“Looking Up the Throat” Mt. St. Helens National Volcanic Monument, Washington
What an amazing sight from the Johnson Observation Center! The open throat of the mountain takes my breath away and draws me in. I stand in awe looking at the quiet scene, with my imagination going wild thinking of what the observers at this site must have thought and felt when the mountain erupted over forty years ago.
Road to Hurricane Ridge, Olympic National Park, WA
I wasn’t expecting to see Hoar Frost in mid-June. The conditions were just right as we were driving up to Hurricane Ridge, moist fog and cold temperature. As soon as I saw the light mist, the frost covered trees, and the contrasting rock outcroppings, I thought of B&W. Magic happens!
The bright red-orange roof against the blue sky caught my eye as I was walking down Front Street. The color and shape of the building. looking through a street tree caught my interest. But ofd memories kept my attention.
When I was just a little boy, I remember my grandfather taking me down to the train station to see Uncle Ben off and to pick him up from his annual winter trip back to Pittsburgh. I became fascinated with the idea of riding a train across the country. When I was five, I had my opportunity for such a grand trip. My grandfather took me back to Pittsburgh to see the “Aunts”! I remember anxiously sitting in the “grand train station” waiting for the train to stop and pick us up. It seemed like an eternity, the ceiling was so high, and the room so large. I could not sit still. It seems like just yesterday.
My last trip through the station was in the late 70’s. My wife and I decided to take the train from Seattle to Yakima instead of driving. It was a wonderful trip over the Pass and through the Canyon. My father and a brother picked us up at the station. It was still such a great place.
So many wonderful memories. I am thankful that the old station has been put back in productive use.
I have been working to develop my process for contemplative photography. My assignment today was to take a walk with a fresh open mind not looking for any specific thing to photograph. The practice objective was to just wander and let the world around me catch my eye. If something caught my eye, I needed to keep my mind open, take my time, and explore specifically what was it that captured my eye, what was important, and what was not. Only then I could raise my camera and frame the image.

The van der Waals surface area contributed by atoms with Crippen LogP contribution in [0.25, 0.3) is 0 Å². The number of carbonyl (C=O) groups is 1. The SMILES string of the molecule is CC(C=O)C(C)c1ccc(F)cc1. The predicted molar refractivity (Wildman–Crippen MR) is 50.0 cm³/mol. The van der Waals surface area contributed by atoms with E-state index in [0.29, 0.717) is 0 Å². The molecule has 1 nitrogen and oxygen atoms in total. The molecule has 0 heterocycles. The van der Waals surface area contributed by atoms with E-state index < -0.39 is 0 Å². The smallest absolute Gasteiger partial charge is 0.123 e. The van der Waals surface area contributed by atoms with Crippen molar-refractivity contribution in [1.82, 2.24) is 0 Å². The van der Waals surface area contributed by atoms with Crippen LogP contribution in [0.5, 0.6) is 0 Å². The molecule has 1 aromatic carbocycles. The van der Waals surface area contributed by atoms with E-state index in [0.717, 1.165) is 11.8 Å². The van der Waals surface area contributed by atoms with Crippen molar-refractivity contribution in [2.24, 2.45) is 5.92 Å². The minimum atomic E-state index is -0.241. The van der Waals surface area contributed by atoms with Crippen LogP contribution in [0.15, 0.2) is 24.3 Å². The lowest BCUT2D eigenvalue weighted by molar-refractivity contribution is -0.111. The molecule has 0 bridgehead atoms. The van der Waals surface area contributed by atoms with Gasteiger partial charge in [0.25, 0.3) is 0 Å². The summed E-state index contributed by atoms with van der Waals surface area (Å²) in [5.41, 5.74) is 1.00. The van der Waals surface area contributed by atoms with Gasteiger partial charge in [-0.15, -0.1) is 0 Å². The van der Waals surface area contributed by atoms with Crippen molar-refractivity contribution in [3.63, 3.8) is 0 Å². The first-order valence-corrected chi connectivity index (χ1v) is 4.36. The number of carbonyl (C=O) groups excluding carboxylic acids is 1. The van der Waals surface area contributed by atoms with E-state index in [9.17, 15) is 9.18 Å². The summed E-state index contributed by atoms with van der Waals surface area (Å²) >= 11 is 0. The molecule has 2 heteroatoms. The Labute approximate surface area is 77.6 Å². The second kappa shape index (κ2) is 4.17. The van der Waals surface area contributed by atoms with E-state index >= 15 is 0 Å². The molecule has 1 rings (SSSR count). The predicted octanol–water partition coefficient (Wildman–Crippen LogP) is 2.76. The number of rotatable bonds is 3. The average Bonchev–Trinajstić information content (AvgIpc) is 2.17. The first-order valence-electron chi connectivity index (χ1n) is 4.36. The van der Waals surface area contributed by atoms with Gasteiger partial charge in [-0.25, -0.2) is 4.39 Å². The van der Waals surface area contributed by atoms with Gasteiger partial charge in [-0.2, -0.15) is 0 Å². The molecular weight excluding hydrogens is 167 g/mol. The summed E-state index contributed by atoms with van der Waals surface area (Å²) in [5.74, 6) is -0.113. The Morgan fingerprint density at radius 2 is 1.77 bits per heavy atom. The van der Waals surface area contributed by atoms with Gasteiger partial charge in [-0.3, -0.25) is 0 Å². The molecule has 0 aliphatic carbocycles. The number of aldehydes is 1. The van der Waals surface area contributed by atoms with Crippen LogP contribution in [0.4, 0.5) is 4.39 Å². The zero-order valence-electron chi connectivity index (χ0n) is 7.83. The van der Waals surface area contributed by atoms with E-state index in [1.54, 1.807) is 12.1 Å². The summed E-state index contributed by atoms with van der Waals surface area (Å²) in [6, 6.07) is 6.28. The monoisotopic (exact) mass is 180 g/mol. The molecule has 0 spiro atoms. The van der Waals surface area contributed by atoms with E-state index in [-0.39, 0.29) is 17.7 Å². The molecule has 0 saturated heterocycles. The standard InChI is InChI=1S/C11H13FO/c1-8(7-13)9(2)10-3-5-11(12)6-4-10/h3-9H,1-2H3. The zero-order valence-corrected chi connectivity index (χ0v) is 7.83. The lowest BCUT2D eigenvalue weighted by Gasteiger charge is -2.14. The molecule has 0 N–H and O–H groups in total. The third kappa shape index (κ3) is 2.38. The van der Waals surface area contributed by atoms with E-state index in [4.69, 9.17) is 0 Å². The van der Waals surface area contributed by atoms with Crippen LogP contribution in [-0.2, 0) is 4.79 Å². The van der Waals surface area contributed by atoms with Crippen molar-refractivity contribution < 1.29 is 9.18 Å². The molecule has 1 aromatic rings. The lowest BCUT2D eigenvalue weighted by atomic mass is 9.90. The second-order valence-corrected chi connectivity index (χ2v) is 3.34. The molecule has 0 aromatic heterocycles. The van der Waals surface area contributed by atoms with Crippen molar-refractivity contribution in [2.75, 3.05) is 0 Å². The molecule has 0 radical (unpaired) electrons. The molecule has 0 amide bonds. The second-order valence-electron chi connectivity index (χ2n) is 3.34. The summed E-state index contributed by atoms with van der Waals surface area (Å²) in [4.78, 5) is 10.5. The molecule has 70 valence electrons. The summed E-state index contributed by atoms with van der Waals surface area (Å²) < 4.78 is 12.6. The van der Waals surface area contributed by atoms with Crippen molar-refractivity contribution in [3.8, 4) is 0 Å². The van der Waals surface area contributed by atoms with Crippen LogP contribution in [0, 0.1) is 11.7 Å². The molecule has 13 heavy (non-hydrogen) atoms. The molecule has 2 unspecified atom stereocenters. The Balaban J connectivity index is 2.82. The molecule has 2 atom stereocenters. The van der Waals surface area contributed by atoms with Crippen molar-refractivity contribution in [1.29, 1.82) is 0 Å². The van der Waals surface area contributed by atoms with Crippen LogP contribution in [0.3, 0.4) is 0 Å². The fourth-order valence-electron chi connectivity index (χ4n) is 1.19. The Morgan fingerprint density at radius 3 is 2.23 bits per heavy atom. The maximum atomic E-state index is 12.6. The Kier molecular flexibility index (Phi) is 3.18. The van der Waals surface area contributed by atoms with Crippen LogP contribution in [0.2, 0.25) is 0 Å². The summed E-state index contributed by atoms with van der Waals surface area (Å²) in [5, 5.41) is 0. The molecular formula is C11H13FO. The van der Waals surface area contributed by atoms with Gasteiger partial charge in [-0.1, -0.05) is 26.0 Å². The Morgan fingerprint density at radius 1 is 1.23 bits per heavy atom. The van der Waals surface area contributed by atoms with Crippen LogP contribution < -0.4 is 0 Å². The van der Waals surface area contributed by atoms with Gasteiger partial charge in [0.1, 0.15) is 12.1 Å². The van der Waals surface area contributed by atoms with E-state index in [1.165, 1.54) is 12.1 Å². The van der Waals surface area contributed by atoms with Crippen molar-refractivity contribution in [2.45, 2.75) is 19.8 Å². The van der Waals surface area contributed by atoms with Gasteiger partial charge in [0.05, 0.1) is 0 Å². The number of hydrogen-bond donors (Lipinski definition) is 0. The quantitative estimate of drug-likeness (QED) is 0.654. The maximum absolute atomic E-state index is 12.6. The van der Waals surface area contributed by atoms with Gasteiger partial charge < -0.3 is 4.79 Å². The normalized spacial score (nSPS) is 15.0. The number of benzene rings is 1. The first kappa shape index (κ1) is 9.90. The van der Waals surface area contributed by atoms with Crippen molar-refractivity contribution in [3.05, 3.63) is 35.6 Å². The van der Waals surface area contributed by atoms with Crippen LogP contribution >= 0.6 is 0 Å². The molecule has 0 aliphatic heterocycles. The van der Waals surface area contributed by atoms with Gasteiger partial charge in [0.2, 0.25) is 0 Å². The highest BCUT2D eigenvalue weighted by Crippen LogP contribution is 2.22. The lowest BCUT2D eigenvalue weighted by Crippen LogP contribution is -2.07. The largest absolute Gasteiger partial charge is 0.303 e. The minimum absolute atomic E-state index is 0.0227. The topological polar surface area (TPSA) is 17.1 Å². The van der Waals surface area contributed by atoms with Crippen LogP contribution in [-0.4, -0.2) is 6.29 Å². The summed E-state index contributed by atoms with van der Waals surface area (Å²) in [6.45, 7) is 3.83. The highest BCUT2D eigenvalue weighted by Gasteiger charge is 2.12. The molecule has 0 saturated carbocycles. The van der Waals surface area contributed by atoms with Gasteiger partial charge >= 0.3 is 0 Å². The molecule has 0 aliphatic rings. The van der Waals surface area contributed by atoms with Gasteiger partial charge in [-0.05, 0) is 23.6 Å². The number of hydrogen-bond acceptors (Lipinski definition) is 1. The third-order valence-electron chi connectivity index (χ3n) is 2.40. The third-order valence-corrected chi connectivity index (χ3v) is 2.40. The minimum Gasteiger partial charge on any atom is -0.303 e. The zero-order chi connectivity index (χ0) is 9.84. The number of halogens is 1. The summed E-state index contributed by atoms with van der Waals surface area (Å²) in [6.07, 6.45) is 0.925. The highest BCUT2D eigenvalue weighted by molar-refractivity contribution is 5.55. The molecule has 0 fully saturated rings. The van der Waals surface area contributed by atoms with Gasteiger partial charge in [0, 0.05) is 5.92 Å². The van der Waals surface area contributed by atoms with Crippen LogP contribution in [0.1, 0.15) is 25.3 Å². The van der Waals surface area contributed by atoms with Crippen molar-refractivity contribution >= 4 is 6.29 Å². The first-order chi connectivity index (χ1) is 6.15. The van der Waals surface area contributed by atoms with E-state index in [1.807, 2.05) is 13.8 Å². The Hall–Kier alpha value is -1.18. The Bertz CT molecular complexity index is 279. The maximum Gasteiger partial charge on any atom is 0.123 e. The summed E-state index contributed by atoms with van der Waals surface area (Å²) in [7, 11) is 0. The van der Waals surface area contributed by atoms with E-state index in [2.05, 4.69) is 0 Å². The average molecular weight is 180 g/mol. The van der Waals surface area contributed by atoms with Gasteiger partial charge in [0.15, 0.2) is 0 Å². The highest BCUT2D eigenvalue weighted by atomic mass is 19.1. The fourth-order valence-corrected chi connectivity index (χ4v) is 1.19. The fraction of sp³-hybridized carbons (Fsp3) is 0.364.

Walking along Front Street, I saw a bright orange flash that stopped me dead in my tracks. It was in stark contrast with the surrounding area of old stucco and bricks. Shadows from a metal gate added to the contrast. Soft mottled shadows from a street tree graced its surface. The vertical bars of the gate framed the brilliant orange. What a wonderful gift I was given.
This image is another perspective from my long exposure practice exercise. This time the focus was to highlight the sky and the smooth tide. I used dodging and burning in the sky, dodging on the sea stack and water. I am looking forward to an upcoming workshop on the Oregon Coast with John Barclay and Cole Thompson. It should be enlightening.
I took a special trip to the Washington Coast to experiment and practice long exposure photography. My first day of practice resulted in a disappointing set of images with many, many, pure white and pure black frames. I am thankful tor digital photography! I knew the steps I needed to take. However, my excitement took over and I made multiple mistakes. Toward the end I started to engrain the process into my sequence of shooting. The next morning, I slowed down and did much better. This image is from that morning. I have a lot more of experimenting and practicing to do.
It was mid morning on a bright sunny, hot, dry day. The summer has been one of the driest in history. It was not a typical rainforest day. It was still a beautiful exhibition of nature. I spent a lot of time looking around to find an area that had filtered light without glaring bright spots. This is one that I found.
I processed the image to try to capture the feeling I had: filtered rays of sunshine highlighting background trees, interesting moss shapes in the shadows speckled with sunlight, a soft feeling of the soft moss.
Nature is magical! It renews itself. Out of a devastated landscape, life emerges. I wish I had taken photographs when Karen and I visited the devastated mountain twenty plus yeas ago. Everything was grey and brown, mud and ash. It reminded me of what I thought the moon’s landscape was like.
Now, life is emerging everywhere. The reds, oranges, yellows, and purples of the wildflowers scattered about breathe life into the landscape. The greens below are young trees that have sprouted from seeds that have been brought to the surface by the small ground animals that survived the blast underground and from returning birds dropping seeds from above. Life is a miracle! My spirits lifted as I looked down over the valley below. My imagination looked forward to picture a natural forest that will return in the centuries to come.
Lupine and Mt. St. Helens’ Crater from Johnson Ridge
Mt. St. Helens eruption blasted directly over Johnson Ridge where this photo was taken. The landscape was devastated, Nothing was left standing or living. Now the hill sides are covered with wildflowers and small trees. This lupine stands defiant in front of the mountain.
This is the devastated north face of Mt. St. Helens, 37 years after it exploded on May 18, 1980. The beautiful white symmetric Mountain cone is gone. The evolution of our earth continues. The last time I was up to see the mountain was five years after it erupted. At that time, we saw the start of life returning. How much it has changed in the 32 subsequent years. In my next several posts, I will try to convey the changing life that has transpired.